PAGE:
The students have also collaborated with Sound Salmon Solutions, a non-profit regional enhancement group to obtain a grant that provides funds for water quality tests at an accredited laboratory and for native plants that will be planted along Shell Creek. Students and habitat technicians will offer to work with property owners to plan and plant native vegetation along the streambeds on their properties. Salmon depend on plants for shade and shelter as well as insects as a food source. Many property owners were eager to work with students to monitor the health of the streams running through their property and still other were already taking steps to encourage salmon runs. Some property owners expressed concern about trees or shrubs blocking their view of the stream said “People have to be willing to help, and we have to help inform more people about how to protect the environment” said EWHS Emily McLaughlin Sta. Maria.

Most of the students anticipated moving on to careers that involve environmental studies, medicine, or other paths that help people and the environment. The club gives them the opportunity to explore their future interests. When we asked the students if they were optimistic about their ability to continue to monitor and protect salmon in our streams they enthusiastically agreed. As Hank Landau noted “When young people are optimistic that makes me optimistic.”

It may be difficult to predict the future, but thanks to the Students Saving Salmon Club efforts and the legacy of their database, we will know what happened in the past. Their model of sustainable community action is truly exceptional.

The City of Edmonds continues to identify opportunities for climate protection including actions to reduce greenhouse gas emissions that contribute to climate change. The City is also identifying ways to mitigate the effects of climate change through long-range planning that includes the impact of sea level rise and the rise in temperature along our shorelines and fresh water habitats. See www.edmondswa.gov. To find ways you can contribute to climate protection, check your carbon footprint at the EPA website https://www3.epa.gov/carbon-footprint-calculator/website calculator.

Edmonds Paws in the Water Photo Contest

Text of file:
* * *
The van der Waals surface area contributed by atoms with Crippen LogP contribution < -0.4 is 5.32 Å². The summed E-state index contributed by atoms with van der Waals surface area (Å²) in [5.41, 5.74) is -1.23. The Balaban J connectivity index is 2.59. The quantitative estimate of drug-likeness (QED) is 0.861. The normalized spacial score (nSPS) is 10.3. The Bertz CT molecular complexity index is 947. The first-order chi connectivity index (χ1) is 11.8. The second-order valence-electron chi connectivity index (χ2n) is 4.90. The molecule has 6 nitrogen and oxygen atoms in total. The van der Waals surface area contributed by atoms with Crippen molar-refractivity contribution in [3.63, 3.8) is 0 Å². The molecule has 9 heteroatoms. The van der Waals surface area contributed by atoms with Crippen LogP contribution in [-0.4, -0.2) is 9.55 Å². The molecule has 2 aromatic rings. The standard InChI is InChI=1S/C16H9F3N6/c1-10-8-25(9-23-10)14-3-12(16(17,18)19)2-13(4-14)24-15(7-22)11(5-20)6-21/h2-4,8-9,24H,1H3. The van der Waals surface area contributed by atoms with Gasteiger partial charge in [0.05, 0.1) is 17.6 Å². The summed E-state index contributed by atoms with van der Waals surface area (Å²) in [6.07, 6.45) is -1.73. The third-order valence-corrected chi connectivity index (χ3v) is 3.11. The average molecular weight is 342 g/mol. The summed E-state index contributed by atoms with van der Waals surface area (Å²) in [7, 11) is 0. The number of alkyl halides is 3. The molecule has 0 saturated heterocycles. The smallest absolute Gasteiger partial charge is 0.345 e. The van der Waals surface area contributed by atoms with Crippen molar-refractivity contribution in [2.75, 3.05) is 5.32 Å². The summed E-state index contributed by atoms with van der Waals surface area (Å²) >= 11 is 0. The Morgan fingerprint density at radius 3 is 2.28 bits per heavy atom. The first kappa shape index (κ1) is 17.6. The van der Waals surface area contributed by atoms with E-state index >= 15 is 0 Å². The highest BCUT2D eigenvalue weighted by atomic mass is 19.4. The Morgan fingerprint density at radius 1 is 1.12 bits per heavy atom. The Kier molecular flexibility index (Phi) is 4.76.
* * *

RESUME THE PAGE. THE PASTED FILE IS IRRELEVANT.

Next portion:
Edmonds Paws in the Water Photo Contest

Submit your photos of dogs enjoying the water for prizes

(Edmonds - WA)

Edmonds is going to the dogs virtually! Edmonds Parks & Recreation and O.L.A.E. (Off-Leash Area Edmonds) is hosting an online photo contest of your furry friends enjoying the water to win prizes. Winners will be determined by community vote through the Edmonds Parks, Recreation & Cultural Services Facebook page https://www.facebook.com/EdmondsRecZone.

To enter the contest, submit a photo (1) of your dog enjoying any water source (i.e. pool, lake, hose, etc.). Photos can be submitted through email to kim.anderson@edmondswa.gov. To be entered, you must ‘Like’ the Edmonds Parks, Recreation & Cultural Services facebook page @EdmondsRecZone in addition to your photo submission. Photo submissions are accepted from September 28th to October 5th. Photos will be posted to the Paws in the Water Facebook Event.

After submissions close, a photo album through the facebook page will be created. Likes will be considered votes for your favorite photo. Winners are determined by the photos that receive the most likes, and voting will be open October 7th until October 12th.
Winners will be announced via social media on October 14th.

3rd place will receive a $5 gift card from All the Best Pet Care, 2nd place will receive a $10 All the Best Pet Care gift card, and 1st place will receive a $10 All the Best Pet Care gift card and a certification for an initial session at SplashDog valued at $90.

Sponsored by: SplashDog, and All the Best Pet Care.

# # #

City of Edmonds Wastewater Treatment Plant Recognized as “Utility of the Future Today”

The City of Edmonds is only one of three in the state, and one of 65 nationally, to be recognized as a “Utility of the Future Today” — a recognition that celebrates the achievements of water utilities that transition from the traditional wastewater treatment system to a resource recovery center and leader in the overall sustainability and resilience of the communities they serve.

“For the past eight years, we have worked with our partners and the community to create a culture of continuous improvement,” said Pamela Randolph, Wastewater Treatment Manager.

“Each year, we measure our performance and challenge ourselves to always do better on our ‘Pathway to Sustainability,’” said Phil Williams, Public Works Director. “And with the City Council’s decision to move forward with the Carbon Recovery Project, Edmonds is certainly headed in the right direction.”

The Utility of the Future Today program was launched in 2016 by the National Association of Clean Water Agencies (NACWA), the Water Environment Federation (WEF), the Water Research Foundation (WRF) and the WateReuse Association, with input from the U.S. Environmental Protection Agency (EPA).

“The Water Environment Federation is excited to recognize the Edmonds WWTP for embracing innovative ways to better serve their communities,” said Jackie Jarrell, WEF President.

“The innovations coming to the water sector present an opportunity for a paradigm shift in the way utilities think about and solve long-standing challenges to clean and reliable water,” said Jarrell. “WEF is excited to recognize the Edmonds WWTP for embracing innovative ways to better serve their communities.”

The Wastewater Treatment Plant cleans everything that runs down the sink, tub or toilet, before sending it into Puget Sound. “The Wastewater treatment plant is the single greatest electricity user in the City, so a reduction of energy cost by 45% translates directly to lower rates for the community we serve,” said Randolph. “This project is one of many sustainability projects the Edmonds Public Works Department is committed to.”

Edmonds WWTP will be recognized during a pre-recorded awards ceremony on Oct. 9 at 8 a.m. PT during WEFTEC Connect.